Graduate Students

Classics

Kate Meng Brassel

Year: 5
Interests: Humour in the Late Roman Republic, Persius, Imperial Geography
Email: kmb2028@columbia.edu
Office: 611 Hamilton Hall
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Kate has been fixated on Persius for approximately 9 years. The obscure poet led her to Lucan and through him to geography of the empire, and, on the other hand, backwards to the humour of the late Republic. Her own utter lack of a sense of humour has forced her to ask "What is funny?" She does not yet have her answer, but is determined that her dissertation will provide one. B.A. Columbia; M.Phil. Cambridge; M.A. Princeton.

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Claire Catenaccio

Year: ABD
Interests: Mythology, Archaic Greek epic, Greek & Roman drama
Email: cec2164@columbia.edu
Office: 617 Hamilton Hall
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Claire Catenaccio received her A.B. in Classics from Harvard University in 2007, and completed her M.Phil. in Classics at Oxford in 2009, where she was also awarded a teaching certification. Her main areas of interest are Homer and ancient drama. She has written on the significance of lamed figures in Greek mythology, on the use of masks in Attic tragedy, and on the role of dreams in the plays of Aeschylus. Her dissertation deals with monody and actor's lyric in the plays of Euripides. As an dramaturge and director, she has also worked extensively with modern stagings of ancient drama

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Yujhán Claros

Year: 2
Interests: Poetry, Fitness, Fashion, Social Justice, Liberation of oppressed peoples
Email: yc2900@columbia.edu
Office:  
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Yujhán, the son of Salvadoran war refugees, is a native Hudson County, New Jersey. An alumnus of Phillips Exeter Academy, where he studied Latin and Greek and earned a Classical Diploma, he obtained a bachelor of arts in Classics from Princeton University. For his senior thesis, he composed a stress-accented hexametre poem in English, titled the "Martinid," about the Reverend Doctor Martin Luther King Jr. and the Civil Rights Movement. Before starting at Columbia, he taught Latin at a charter school in Red Hook, Brooklyn and then served as an immigration paralegal in Midtown Manhattan.

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Maria Combatti

Year: 2
Interests: Colloquial language in Greek and Latin literature; Discourse of abuse; Popular morality.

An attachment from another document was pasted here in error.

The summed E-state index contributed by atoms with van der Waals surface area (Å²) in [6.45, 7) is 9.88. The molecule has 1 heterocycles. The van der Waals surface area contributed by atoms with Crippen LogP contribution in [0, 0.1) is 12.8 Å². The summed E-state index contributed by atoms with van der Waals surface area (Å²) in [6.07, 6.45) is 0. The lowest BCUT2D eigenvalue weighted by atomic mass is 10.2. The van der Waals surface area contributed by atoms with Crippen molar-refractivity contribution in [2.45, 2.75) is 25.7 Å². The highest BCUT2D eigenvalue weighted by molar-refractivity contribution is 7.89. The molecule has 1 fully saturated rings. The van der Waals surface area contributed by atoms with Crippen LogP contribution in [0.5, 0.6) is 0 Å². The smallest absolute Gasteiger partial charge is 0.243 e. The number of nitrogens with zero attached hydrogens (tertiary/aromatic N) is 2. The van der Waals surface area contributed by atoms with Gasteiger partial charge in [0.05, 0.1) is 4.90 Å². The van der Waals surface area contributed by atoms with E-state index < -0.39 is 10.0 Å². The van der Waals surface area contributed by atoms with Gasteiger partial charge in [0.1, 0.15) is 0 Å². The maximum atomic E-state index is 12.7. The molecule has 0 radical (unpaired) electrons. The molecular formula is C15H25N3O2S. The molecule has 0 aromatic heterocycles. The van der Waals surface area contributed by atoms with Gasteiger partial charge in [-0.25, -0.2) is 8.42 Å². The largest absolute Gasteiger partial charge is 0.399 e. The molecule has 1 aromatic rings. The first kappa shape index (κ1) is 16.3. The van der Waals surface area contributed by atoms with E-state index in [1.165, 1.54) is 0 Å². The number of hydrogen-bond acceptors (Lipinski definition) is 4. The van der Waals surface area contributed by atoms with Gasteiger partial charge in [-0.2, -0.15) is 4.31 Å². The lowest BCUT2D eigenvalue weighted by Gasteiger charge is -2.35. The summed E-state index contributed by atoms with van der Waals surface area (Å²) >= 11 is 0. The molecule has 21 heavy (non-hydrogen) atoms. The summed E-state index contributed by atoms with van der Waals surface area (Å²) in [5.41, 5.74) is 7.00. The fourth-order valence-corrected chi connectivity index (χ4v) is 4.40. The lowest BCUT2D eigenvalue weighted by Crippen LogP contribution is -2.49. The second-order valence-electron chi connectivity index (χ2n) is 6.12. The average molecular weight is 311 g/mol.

Email: mc3339@columbia.edu
Office:  
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Maria Combatti received her B.A. in Classics from University of Cassino, Italy in 2004 with a thesis entitled “Colloquialisms and Proverbs in Cratinus” and completed a M.A. from University of Naples “L’Orientale” in Didactic of Greek and Latin. After graduation she taught Latin and Greek at public High Schools in Italy for two years. She then moved to New York in 2009 where she taught Italian. Her interests mainly focus on colloquial speech: one of her preoccupations is the language spoken by Greeks and Romans to their friends and families in informal settings. She is also interested in the discourse of abuse and forms related to popular morality such as proverbs, fables, exemplary stories, and gnomic quotations. During her free time she loves going to the cinema and enjoying avant-garde and classical concerts.

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Anna Conser

Year: 3
Interests: Aesthetics of paradox/wonder in Greek and Latin poetry, Ancient geography/cosmography
Email: adc2162@columbia.edu
Office:  
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Anna Conser received her B.A. in 2007 from Carleton College, followed by additional study at the University of Damascus, Syria (2009-10).  In 2010 she received a Fulbright Fellowship in Germany to conduct research on Herodotus and ancient geography.  Her interests circle around the aesthetics of paradox/wonder in both Greek and Latin poetry, as well as ancient geography/cosmography.  Classical Arabic reception still lurks in the shadows.  Anna also attempts balance the intake of so much ancient wonder and beauty with endeavors to produce some of her own, particularly in film and musical theater.

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Isaia Crosson

Year: 3
Interests: Latin literature of the Silver Age; Rhetoric; Aesthetics
Email: imc2113@columbia.edu
Office:  
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BA in Classics summa cum laude from the Catholic University of Sacred Heart (Milan, 2010); MA in Classics from Columbia University (New York, 2012). Isaia grew up in France and Italy, where he began to study Ancient Greek and Latin at fourteen. His broad interest in the field of the Classics led him to perfect his knowledge not only in Philology (his main area of expertise), but also in Ancient History, Ancient Philosophy and Linguistics. Before starting his PhD, Isaia taught classes in Latin language at Collegio San Francesco (Lodi, Italy, 2009-10) and in Roman Civilization at Montclair University (New Jersey, 2012). His current research focuses on the value of prophecies in Lucan's Pharsalia and, more generally, on the phenomenology of divine possession in the Greek and Roman world. In addition, Isaia is highly interested in the rhetorical contention between Atticism and Asianism and in Pseudo-Longinus' reflections upon literary sublimity.

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Mathias Hanses

Year: 5
Interests: Ancient Drama and Latin Literature; Historiography; Wordplay; Reception
Email: mh3067@columbia.edu
Office: